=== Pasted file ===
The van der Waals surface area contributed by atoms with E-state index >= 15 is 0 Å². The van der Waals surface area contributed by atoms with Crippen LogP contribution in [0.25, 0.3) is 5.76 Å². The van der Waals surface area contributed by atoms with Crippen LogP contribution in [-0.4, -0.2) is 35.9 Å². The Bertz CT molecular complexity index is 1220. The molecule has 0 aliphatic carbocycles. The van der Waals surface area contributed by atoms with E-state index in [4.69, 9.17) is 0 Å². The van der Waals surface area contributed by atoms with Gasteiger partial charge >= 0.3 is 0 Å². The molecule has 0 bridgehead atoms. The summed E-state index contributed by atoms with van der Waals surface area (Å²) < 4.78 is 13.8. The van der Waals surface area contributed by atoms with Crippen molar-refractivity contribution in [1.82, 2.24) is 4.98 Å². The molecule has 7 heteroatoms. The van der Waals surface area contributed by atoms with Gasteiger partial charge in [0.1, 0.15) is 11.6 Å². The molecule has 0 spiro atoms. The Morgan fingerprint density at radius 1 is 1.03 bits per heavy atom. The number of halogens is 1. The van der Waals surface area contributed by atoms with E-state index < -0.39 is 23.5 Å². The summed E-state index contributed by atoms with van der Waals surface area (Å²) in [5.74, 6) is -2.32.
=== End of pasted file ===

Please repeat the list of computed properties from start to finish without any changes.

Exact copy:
The van der Waals surface area contributed by atoms with E-state index >= 15 is 0 Å². The van der Waals surface area contributed by atoms with Crippen LogP contribution in [0.25, 0.3) is 5.76 Å². The van der Waals surface area contributed by atoms with Crippen LogP contribution in [-0.4, -0.2) is 35.9 Å². The Bertz CT molecular complexity index is 1220. The molecule has 0 aliphatic carbocycles. The van der Waals surface area contributed by atoms with E-state index in [4.69, 9.17) is 0 Å². The van der Waals surface area contributed by atoms with Gasteiger partial charge >= 0.3 is 0 Å². The molecule has 0 bridgehead atoms. The summed E-state index contributed by atoms with van der Waals surface area (Å²) < 4.78 is 13.8. The van der Waals surface area contributed by atoms with Crippen molar-refractivity contribution in [1.82, 2.24) is 4.98 Å². The molecule has 7 heteroatoms. The van der Waals surface area contributed by atoms with Gasteiger partial charge in [0.1, 0.15) is 11.6 Å². The molecule has 0 spiro atoms. The Morgan fingerprint density at radius 1 is 1.03 bits per heavy atom. The number of halogens is 1. The van der Waals surface area contributed by atoms with E-state index < -0.39 is 23.5 Å². The summed E-state index contributed by atoms with van der Waals surface area (Å²) in [5.74, 6) is -2.32.